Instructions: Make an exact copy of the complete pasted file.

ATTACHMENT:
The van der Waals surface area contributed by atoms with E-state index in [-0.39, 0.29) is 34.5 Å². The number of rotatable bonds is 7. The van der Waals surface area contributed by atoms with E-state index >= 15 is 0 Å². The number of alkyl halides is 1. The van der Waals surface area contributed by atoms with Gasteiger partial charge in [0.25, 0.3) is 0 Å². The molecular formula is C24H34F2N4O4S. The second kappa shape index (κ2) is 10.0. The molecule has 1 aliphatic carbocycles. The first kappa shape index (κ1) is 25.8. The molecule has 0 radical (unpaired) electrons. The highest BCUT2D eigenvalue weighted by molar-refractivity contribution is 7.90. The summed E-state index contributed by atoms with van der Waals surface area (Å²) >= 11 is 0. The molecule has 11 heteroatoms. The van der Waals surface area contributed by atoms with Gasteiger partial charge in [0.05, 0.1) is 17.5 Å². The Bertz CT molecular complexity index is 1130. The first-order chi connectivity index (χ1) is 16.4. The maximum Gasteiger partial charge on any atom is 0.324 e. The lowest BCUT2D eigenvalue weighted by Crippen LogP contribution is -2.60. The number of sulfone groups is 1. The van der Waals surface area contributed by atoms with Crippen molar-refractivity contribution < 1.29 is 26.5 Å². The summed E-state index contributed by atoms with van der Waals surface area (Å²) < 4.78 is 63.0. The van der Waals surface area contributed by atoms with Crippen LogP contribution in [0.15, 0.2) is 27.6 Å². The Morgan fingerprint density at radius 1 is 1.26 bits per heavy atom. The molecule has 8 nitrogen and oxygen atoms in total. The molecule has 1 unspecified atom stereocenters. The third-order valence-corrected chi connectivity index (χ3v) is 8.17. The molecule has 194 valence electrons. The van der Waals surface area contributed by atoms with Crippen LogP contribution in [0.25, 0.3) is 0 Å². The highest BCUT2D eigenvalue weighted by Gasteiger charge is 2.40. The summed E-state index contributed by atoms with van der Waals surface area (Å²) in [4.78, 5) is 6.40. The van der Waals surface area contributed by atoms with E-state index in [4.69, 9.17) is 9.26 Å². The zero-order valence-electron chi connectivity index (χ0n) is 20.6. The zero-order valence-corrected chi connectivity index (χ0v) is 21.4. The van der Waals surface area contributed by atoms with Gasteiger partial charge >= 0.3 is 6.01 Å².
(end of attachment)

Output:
The van der Waals surface area contributed by atoms with E-state index in [-0.39, 0.29) is 34.5 Å². The number of rotatable bonds is 7. The van der Waals surface area contributed by atoms with E-state index >= 15 is 0 Å². The number of alkyl halides is 1. The van der Waals surface area contributed by atoms with Gasteiger partial charge in [0.25, 0.3) is 0 Å². The molecular formula is C24H34F2N4O4S. The second kappa shape index (κ2) is 10.0. The molecule has 1 aliphatic carbocycles. The first kappa shape index (κ1) is 25.8. The molecule has 0 radical (unpaired) electrons. The highest BCUT2D eigenvalue weighted by molar-refractivity contribution is 7.90. The summed E-state index contributed by atoms with van der Waals surface area (Å²) >= 11 is 0. The molecule has 11 heteroatoms. The van der Waals surface area contributed by atoms with Gasteiger partial charge in [0.05, 0.1) is 17.5 Å². The Bertz CT molecular complexity index is 1130. The first-order chi connectivity index (χ1) is 16.4. The maximum Gasteiger partial charge on any atom is 0.324 e. The lowest BCUT2D eigenvalue weighted by Crippen LogP contribution is -2.60. The number of sulfone groups is 1. The van der Waals surface area contributed by atoms with Crippen molar-refractivity contribution < 1.29 is 26.5 Å². The summed E-state index contributed by atoms with van der Waals surface area (Å²) < 4.78 is 63.0. The van der Waals surface area contributed by atoms with Crippen LogP contribution in [0.15, 0.2) is 27.6 Å². The Morgan fingerprint density at radius 1 is 1.26 bits per heavy atom. The molecule has 8 nitrogen and oxygen atoms in total. The molecule has 1 unspecified atom stereocenters. The third-order valence-corrected chi connectivity index (χ3v) is 8.17. The molecule has 194 valence electrons. The van der Waals surface area contributed by atoms with Crippen LogP contribution in [0.25, 0.3) is 0 Å². The highest BCUT2D eigenvalue weighted by Gasteiger charge is 2.40. The summed E-state index contributed by atoms with van der Waals surface area (Å²) in [4.78, 5) is 6.40. The van der Waals surface area contributed by atoms with E-state index in [4.69, 9.17) is 9.26 Å². The zero-order valence-electron chi connectivity index (χ0n) is 20.6. The zero-order valence-corrected chi connectivity index (χ0v) is 21.4. The van der Waals surface area contributed by atoms with Gasteiger partial charge >= 0.3 is 6.01 Å².